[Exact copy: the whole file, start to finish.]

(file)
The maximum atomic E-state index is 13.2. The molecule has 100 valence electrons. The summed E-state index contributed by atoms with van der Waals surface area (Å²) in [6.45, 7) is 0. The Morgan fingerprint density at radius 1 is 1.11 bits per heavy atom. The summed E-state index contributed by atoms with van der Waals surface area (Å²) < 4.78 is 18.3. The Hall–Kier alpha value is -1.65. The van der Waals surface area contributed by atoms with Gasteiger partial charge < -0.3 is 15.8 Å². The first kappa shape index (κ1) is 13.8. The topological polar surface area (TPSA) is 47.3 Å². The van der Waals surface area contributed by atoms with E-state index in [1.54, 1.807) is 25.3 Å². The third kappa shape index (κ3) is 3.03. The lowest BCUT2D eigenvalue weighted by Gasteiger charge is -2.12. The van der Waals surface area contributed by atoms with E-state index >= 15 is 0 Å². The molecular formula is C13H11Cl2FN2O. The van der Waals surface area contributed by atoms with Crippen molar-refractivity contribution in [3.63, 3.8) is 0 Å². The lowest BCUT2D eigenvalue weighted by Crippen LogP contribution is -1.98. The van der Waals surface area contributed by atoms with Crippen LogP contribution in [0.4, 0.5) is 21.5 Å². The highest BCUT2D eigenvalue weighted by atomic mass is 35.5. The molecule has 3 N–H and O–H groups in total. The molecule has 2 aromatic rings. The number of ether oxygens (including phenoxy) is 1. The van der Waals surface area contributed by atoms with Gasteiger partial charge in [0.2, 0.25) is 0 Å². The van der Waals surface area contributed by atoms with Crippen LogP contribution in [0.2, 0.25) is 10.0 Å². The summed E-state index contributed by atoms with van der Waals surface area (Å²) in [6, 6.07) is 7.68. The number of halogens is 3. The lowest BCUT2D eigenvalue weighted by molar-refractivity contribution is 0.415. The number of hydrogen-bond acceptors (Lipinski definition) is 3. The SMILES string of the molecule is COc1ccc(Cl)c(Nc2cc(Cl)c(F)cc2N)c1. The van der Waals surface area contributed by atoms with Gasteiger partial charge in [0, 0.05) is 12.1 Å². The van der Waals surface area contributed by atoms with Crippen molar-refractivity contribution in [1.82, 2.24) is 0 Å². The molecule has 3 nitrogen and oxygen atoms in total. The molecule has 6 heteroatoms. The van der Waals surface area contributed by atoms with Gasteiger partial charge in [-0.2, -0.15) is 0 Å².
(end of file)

The maximum atomic E-state index is 13.2. The molecule has 100 valence electrons. The summed E-state index contributed by atoms with van der Waals surface area (Å²) in [6.45, 7) is 0. The Morgan fingerprint density at radius 1 is 1.11 bits per heavy atom. The summed E-state index contributed by atoms with van der Waals surface area (Å²) < 4.78 is 18.3. The Hall–Kier alpha value is -1.65. The van der Waals surface area contributed by atoms with Gasteiger partial charge < -0.3 is 15.8 Å². The first kappa shape index (κ1) is 13.8. The topological polar surface area (TPSA) is 47.3 Å². The van der Waals surface area contributed by atoms with E-state index in [1.54, 1.807) is 25.3 Å². The third kappa shape index (κ3) is 3.03. The lowest BCUT2D eigenvalue weighted by Gasteiger charge is -2.12. The van der Waals surface area contributed by atoms with E-state index >= 15 is 0 Å². The molecular formula is C13H11Cl2FN2O. The van der Waals surface area contributed by atoms with Crippen molar-refractivity contribution in [3.63, 3.8) is 0 Å². The lowest BCUT2D eigenvalue weighted by Crippen LogP contribution is -1.98. The van der Waals surface area contributed by atoms with Crippen LogP contribution in [0.4, 0.5) is 21.5 Å². The highest BCUT2D eigenvalue weighted by atomic mass is 35.5. The molecule has 3 N–H and O–H groups in total. The molecule has 2 aromatic rings. The number of ether oxygens (including phenoxy) is 1. The van der Waals surface area contributed by atoms with Gasteiger partial charge in [0.2, 0.25) is 0 Å². The van der Waals surface area contributed by atoms with Crippen LogP contribution in [0.2, 0.25) is 10.0 Å². The summed E-state index contributed by atoms with van der Waals surface area (Å²) in [6, 6.07) is 7.68. The number of halogens is 3. The lowest BCUT2D eigenvalue weighted by molar-refractivity contribution is 0.415. The number of hydrogen-bond acceptors (Lipinski definition) is 3. The SMILES string of the molecule is COc1ccc(Cl)c(Nc2cc(Cl)c(F)cc2N)c1. The van der Waals surface area contributed by atoms with Gasteiger partial charge in [0, 0.05) is 12.1 Å². The van der Waals surface area contributed by atoms with Crippen molar-refractivity contribution in [1.82, 2.24) is 0 Å². The molecule has 3 nitrogen and oxygen atoms in total. The molecule has 6 heteroatoms. The van der Waals surface area contributed by atoms with Gasteiger partial charge in [-0.2, -0.15) is 0 Å².